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Angel Island (U.S. Immigration Station) Arrivals

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This is the master project or portal for the Angel Island Arrivals series. We will have sub-projects broken down by decade. The first sub-project will be Angel Island Arrivals: 1910-1920.


The experience for Asian immigrants in this period was quite different. In 1882, Congress passed the Chinese Exclusion Act, severely restricting immigration from China. Since earlier laws made it difficult for those Chinese immigrants who were already here to bring over their wives and families, most Chinese communities remained "bachelor societies."

The 1907 "Gentlemen's Agreement" with Japan extended the government's hostility towards Asian workers and families. For thousands, the Angel Island Immigration Station in San Francisco Bay would be as close as they would ever get to the American mainland.

United States Immigration Station (USIS): The “Ellis Island” of the West

In 1905, construction of an Immigration Station began in the area known as China Cove. The facility, primarily a detention center, was designed to control the flow of Chinese into the country, since they were officially not welcomed with the passage of the Chinese Exclusion Act of 1882.

The first Chinese entered California in 1848, and within a few years, thousands more came, lured by the promise of Gam Sann or “Gold Mountain”. Soon, discriminatory legislation forced them out of the gold fields and into low-paying, menial jobs. They laid tracks for the Central Pacific Railroad, reclaimed swamp land in the Sacramento delta, developed shrimp and abalone fisheries, and provided cheap labor wherever there was work no other group wanted or needed.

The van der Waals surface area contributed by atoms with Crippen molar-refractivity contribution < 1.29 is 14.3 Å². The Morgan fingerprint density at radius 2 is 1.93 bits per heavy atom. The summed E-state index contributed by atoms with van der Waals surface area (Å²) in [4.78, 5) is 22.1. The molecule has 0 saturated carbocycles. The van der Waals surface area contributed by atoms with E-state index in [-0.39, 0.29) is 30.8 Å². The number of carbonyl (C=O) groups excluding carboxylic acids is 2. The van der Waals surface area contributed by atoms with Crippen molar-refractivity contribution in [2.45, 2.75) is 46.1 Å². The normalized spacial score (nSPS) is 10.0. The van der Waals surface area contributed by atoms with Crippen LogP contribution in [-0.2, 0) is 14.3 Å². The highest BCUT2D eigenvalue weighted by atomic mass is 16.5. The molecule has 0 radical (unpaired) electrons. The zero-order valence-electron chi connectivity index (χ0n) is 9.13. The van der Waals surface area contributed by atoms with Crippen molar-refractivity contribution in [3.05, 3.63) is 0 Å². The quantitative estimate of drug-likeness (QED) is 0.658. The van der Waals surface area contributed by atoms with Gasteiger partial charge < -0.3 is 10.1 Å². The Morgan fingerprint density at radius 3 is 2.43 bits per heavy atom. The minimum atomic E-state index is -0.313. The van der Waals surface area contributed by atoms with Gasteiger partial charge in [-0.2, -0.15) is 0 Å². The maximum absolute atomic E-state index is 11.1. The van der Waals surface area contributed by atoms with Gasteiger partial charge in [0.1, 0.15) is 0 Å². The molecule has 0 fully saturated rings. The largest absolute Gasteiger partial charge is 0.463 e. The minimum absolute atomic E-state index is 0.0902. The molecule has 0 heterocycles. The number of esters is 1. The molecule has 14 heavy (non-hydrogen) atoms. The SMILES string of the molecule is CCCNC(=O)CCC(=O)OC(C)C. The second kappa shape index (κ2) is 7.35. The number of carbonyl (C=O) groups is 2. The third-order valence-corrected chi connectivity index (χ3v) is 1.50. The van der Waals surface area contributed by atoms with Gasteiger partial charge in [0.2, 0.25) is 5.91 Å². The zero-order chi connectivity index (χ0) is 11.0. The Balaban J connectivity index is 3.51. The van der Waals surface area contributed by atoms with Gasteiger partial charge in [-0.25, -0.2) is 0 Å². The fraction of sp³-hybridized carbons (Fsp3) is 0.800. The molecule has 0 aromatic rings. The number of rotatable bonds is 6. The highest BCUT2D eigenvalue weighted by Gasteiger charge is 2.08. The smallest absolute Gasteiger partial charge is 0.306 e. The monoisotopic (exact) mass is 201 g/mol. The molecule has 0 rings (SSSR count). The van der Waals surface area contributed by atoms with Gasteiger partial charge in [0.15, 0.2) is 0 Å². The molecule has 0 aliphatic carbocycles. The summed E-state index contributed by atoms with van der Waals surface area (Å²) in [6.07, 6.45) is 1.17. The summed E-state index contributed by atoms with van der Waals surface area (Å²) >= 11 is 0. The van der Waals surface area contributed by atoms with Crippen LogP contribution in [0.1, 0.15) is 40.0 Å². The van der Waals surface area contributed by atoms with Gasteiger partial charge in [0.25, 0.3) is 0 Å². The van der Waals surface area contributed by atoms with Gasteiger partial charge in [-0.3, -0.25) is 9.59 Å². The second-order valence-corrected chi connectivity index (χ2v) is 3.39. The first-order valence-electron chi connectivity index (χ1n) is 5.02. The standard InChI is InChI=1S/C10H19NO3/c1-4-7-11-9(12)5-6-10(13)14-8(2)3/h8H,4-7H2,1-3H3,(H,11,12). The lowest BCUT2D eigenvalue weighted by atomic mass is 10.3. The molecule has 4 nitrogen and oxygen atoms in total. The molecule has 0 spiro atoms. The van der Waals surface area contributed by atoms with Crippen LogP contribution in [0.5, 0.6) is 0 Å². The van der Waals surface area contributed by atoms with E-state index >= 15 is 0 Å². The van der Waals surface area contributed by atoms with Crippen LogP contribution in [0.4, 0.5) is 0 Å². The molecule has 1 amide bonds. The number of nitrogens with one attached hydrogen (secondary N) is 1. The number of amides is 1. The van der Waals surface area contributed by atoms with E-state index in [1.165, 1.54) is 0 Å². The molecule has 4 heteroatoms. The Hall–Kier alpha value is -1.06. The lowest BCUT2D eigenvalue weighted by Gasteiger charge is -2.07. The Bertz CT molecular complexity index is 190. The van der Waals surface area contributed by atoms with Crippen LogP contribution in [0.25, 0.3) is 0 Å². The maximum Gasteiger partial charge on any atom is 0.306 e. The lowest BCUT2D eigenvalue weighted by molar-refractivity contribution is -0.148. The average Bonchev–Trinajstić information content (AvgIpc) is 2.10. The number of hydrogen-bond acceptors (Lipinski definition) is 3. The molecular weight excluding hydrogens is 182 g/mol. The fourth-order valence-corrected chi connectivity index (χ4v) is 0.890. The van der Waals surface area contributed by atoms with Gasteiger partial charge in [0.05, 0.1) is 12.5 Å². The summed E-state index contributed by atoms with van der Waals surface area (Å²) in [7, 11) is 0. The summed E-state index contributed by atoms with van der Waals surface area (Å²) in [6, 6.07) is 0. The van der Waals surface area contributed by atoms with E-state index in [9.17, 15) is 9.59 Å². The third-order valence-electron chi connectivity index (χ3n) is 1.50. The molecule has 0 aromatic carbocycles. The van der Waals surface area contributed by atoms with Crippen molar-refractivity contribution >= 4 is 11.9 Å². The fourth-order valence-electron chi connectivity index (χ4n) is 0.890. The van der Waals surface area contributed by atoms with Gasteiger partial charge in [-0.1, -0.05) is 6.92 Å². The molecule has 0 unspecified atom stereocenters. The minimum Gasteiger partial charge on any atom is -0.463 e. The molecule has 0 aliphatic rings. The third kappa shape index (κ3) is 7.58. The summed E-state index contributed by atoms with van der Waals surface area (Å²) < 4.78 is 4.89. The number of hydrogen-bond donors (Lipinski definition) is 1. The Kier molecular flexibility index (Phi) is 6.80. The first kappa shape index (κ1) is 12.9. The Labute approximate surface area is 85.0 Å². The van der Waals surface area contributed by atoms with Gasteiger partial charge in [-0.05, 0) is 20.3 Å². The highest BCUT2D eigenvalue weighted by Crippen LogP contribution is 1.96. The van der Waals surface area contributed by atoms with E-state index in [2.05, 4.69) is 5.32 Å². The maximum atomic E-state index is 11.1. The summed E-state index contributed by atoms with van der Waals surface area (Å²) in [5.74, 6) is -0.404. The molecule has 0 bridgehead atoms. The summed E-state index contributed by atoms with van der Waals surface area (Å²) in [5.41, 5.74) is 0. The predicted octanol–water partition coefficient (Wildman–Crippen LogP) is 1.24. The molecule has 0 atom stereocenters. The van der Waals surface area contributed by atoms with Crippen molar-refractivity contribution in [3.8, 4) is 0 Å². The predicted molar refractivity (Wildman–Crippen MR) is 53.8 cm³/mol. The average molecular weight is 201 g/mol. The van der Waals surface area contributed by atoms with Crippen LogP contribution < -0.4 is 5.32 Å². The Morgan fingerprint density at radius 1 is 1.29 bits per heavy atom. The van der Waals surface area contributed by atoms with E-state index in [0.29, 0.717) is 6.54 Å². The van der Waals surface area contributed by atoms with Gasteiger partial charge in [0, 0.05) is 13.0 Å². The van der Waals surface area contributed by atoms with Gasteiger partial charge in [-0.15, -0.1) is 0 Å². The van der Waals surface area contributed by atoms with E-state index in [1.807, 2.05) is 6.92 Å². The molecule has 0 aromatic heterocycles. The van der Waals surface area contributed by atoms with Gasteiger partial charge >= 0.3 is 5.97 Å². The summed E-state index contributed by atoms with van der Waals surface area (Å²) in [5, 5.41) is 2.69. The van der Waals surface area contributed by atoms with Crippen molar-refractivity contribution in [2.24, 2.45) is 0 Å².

During the 1870s, an economic downturn resulted in serious unemployment problems and led to politically motivated outcries against immigrants who would work for low wages. In reaction to states starting to pass immigration laws, the federal government asserted its authority to control immigration and passed the first immigration law in 1882. The Exclusion Acts, a series of restrictive laws prohibiting immigration, specifically targeted Chinese immigrants. Subsequent immigration laws were eventually consolidated under the Immigration Act of 1924, effecting certain nationalities and social classes of Asian immigrants.

Surrounded by public controversy from its inception, the station was finally put into operation in 1910. Immigrants arrived from approximately 84 different countries, with Chinese immigrants constituting the single largest ethnic group entering at San Francisco until 1915, when Japanese outnumbered the Chinese for the first time. Widely known as the “Ellis Island of the West” the station differed from Ellis Island in one important respect – the majority of immigrants processed on Angel Island were from Asian countries, specifically China, Japan, Russia and South Asia (in that order). Dubbed as the “Guardian of the Western Gate,” by its staff, this facility was built to help keep Chinese and eventually other Asian immigrants out of the country.


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